02 Mar Time for a Paradigm Shift, Part I: Are We a Man or a Muppet?
My apologies for the slightly off-topic salute to this year’s Academy Award-winning Best Song. The question I really want to ask is, of course, less silly and more important: is interpreting a technical profession or a practice profession?
Think of each of the following groups of professions; then consider which group you would place interpreting in:
1. Astronomy, medical research, product safety inspection, archaeology.
2. Medicine, law, law enforcement, pedagogy, ministry.
Can I get a show of hands?
So why the pop quiz?
I’m going to bet that most people would instinctively place interpreting into group #2, and therein lies the problem. It’s not that #2 is the wrong answer (actually, I would argue that it’s more correct than we know!), but that we interpreters (of all stripes, but particularly court interpreters) relate to our profession as if it belongs in group #1 … causing ourselves no end of headaches, backbends, self-justification, defensive posturing, and guilt. (Really!)
Let’s explore what the professions in each group have in common.The professions in group #1 are all scientific and objective in their approach; they are called technical professions. A technical profession follows a specified process to reach an unspecified end result. (For example, the Scientific Method: “First, define the question. Second, gather information and resources. Then, formulate a hypothesis…”) If the process is not strictly adhered to, then the end result is invalid.
The second group is a list of practice professions, which are extremely context-dependent and subjective in their approach, despite requiring technical skills. A practice profession employs various processes to reach a specified end result. (For example, the Hippocratic Oath: “…I will apply, for the benefit of the sick, all measures [that] are required, avoiding those twin traps of overtreatment and therapeutic nihilism…”) A physician may get from point A (sick patient) to point B (applying required measures while avoiding over- and undertreatment) through many different techniques, based on the circumstances, and the context in which he or she works; but the goal is always the same.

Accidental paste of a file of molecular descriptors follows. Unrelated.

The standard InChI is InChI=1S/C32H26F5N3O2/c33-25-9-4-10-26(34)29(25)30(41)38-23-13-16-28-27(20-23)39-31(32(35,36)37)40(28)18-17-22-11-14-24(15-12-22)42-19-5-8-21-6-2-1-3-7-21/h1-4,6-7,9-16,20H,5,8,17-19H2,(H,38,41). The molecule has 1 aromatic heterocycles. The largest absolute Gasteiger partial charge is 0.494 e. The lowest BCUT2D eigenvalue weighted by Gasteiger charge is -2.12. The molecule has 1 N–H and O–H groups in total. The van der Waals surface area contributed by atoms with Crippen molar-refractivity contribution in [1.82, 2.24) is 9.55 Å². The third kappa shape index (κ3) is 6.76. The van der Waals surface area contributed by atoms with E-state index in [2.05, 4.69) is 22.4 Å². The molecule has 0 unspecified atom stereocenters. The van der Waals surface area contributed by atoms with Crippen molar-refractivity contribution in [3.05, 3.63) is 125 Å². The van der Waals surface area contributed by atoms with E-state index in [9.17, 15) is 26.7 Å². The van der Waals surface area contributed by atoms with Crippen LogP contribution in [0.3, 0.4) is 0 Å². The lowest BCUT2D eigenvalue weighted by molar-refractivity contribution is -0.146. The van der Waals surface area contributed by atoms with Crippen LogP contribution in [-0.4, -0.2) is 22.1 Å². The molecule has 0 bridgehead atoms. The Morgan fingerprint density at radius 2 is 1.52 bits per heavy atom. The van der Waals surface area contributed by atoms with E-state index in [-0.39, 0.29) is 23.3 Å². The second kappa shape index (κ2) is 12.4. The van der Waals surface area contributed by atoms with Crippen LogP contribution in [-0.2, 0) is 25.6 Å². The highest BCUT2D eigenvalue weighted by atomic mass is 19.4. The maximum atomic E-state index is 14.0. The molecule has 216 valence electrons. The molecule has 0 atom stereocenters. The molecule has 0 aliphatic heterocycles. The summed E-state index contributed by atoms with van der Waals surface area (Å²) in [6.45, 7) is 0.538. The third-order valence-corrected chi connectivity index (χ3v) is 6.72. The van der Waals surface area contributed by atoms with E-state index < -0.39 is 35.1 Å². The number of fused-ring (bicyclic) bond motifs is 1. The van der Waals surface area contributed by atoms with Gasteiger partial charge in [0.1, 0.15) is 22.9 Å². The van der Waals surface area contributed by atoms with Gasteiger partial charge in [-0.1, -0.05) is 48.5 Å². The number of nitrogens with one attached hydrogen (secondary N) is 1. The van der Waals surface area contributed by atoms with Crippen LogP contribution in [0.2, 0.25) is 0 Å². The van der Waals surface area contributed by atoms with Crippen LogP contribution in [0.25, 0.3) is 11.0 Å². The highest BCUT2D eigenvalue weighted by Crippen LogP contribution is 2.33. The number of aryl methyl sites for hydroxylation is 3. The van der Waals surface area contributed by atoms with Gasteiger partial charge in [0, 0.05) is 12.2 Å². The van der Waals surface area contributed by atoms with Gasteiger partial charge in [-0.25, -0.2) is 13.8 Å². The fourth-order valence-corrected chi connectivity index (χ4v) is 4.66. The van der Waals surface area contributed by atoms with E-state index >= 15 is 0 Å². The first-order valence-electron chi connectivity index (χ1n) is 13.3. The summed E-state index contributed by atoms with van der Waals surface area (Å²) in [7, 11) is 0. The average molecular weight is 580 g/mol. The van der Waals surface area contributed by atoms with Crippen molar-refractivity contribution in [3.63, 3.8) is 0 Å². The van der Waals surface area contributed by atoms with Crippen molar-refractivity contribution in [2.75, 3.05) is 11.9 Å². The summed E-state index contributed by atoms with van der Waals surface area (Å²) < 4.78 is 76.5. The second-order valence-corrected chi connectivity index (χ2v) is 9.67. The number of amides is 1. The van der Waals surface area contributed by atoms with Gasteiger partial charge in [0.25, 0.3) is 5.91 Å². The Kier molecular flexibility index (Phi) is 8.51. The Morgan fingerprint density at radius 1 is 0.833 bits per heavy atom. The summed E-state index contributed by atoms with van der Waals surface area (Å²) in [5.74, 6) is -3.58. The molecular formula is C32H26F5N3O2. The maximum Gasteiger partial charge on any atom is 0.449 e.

Why does this matter to me?
Why do I say we treat interpreting (especially court interpreting) as if it were a technical, rather than a practice, profession?
Pause for a moment, and reflect back to a situation in which you were interpreting, and you came up against an ethical quandary. You had to quickly decide what to do … and you went with your gut and did what felt right, knowing that under the strictest interpretation of our codes of ethics as you understood them, what you did was not exactly kosher. And if you were in the same situation again, you know you would do exactly the same thing.
Maybe you approached the bench with counsel to clarify a cultural issue. Maybe you were interpreting before court for an attorney-client conference and that attorney asked you a question about the judge’s usual procedure, and you answered it. Maybe you let your teammate continue with a difficult interpretation for forty-five minutes instead of thirty, without demanding he swap out. You probably feel, if not guilty, at least a little hesitant to discuss it in any but the most open-minded company. You know there are some people who would consider what you did to be very, very wrong. If you tell the story at all, you might say something like “But I had to do it that way, because…” But you know in your heart that what you did was not just permissible, ethically, but the best ethical decision you could have made given the many, many factors at play.
Here’s where the big words come in
In their decision-making, technical professions (which rely upon rules about process) use a deontological (rules-based) approach: decisions are made based on the applicable rules for proceeding and how correct or incorrect a decision is, is judged by whether the decision follows the rules.